What IS the AG position?  This is the role the denomination plays.  Every group has the right to define its doctrinal position. For the AG, Statement of Fundamental Truths has defined the beliefs of this fellowship.  There may be some who are not comfortable with where the AG stands on various issues (such as eschatology or initial evidence) and are interested in seeing these positions change. But how realistic is that expectation? Changing official doctrine of an established denomination is not an easy task.  The AG must have an official position that it upholds and they also must defend that position in order to maintain unity.  Even if George Wood personally felt like aspects of AG doctrine needed to change (and I am not saying he does), his personal convictions would not change the position.  No one person has the right to define the fellowship. General Superintendent E. S. Williams said in the Introduction of PC Nelson’s Bible Doctrines (1936), “It is not the prerogative of any one person infallibly to interpret for the entire General Council its doctrinal declaration… Neither can a lone individual, though elected to office in the General Council, (can) speak infallibly for the entire Council Fellowship in endorsing the work of one person who seeks to interpret the meaning of the Fundamental Truths adopted by the body.”

What SHOULD be the AG position? This is an altogether different question and it is answered differently by different people.  The historian does not necessarily have an answer; it is what it was. The denomination does have an answer; it is what it is. The theologian on the other hand can answer it differently. The theologian’s job is to reflect on what it could be.  They can explore the breadth of theological reflection and weigh out the positions in order to find out if there is a better way. For example, there are scholars who are saying that there are ways in which AG eschatology can be more ‘Pentecostal’ in its orientation.  This process of imagining what it could be and even what should be is what theologians do.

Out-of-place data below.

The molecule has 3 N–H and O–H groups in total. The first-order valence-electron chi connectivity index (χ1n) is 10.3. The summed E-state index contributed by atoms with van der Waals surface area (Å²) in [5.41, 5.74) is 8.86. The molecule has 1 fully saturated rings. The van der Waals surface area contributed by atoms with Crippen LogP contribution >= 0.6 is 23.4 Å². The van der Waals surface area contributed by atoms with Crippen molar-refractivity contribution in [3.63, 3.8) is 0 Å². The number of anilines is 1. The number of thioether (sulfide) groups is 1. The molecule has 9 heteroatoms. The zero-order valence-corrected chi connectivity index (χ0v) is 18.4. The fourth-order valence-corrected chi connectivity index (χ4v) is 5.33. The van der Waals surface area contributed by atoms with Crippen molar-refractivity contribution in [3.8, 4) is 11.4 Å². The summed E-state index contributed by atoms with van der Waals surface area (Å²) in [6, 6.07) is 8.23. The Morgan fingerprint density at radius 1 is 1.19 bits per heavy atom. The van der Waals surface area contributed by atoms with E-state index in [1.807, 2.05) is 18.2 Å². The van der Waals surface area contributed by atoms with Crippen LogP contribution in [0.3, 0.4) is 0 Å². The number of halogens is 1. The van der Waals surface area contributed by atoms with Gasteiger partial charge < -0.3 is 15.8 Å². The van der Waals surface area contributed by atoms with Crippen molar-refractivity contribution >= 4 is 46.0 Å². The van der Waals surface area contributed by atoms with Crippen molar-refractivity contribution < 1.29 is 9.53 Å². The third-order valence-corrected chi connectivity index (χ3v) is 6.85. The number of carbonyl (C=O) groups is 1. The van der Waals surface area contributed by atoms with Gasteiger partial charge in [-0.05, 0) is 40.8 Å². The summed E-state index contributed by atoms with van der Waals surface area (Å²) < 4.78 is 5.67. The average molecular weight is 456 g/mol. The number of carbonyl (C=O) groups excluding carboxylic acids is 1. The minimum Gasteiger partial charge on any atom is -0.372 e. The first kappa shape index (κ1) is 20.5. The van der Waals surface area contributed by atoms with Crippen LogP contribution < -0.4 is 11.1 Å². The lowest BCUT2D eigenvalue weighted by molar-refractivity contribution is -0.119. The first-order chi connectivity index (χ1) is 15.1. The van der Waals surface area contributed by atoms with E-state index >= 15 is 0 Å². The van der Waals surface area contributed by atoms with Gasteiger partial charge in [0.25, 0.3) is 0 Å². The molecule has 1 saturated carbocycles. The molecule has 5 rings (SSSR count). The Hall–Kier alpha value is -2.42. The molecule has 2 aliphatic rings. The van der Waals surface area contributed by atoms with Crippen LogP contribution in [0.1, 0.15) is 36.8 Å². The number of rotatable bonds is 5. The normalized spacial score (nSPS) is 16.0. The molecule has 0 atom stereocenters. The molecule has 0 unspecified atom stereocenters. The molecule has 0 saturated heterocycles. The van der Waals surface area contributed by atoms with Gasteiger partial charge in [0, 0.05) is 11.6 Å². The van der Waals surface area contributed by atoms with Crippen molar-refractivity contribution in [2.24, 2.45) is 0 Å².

This is where many ministers get frustrated. The more educated ministers are the more they are interested in this reflective process. But they are expecting the denomination to act like a college of theologians.  The denomination is not built to do this kind of theological reflection. Denominations are built to proclaim and to preserve doctrine.  At the same time, denominations get frustrated with theologians. They expect theologians to fulfill a dogmatic role of  defending the positions of the church. But that is not what they are designed to do. The theologian’s task is to explore the possibilities and suggest changes that could be made or developed. (For a great example of this discussion see Richard Dresslehaus, ‘What Can The Academy Do For The Church’ AJPS 3.2 (2000), pp. 319-323).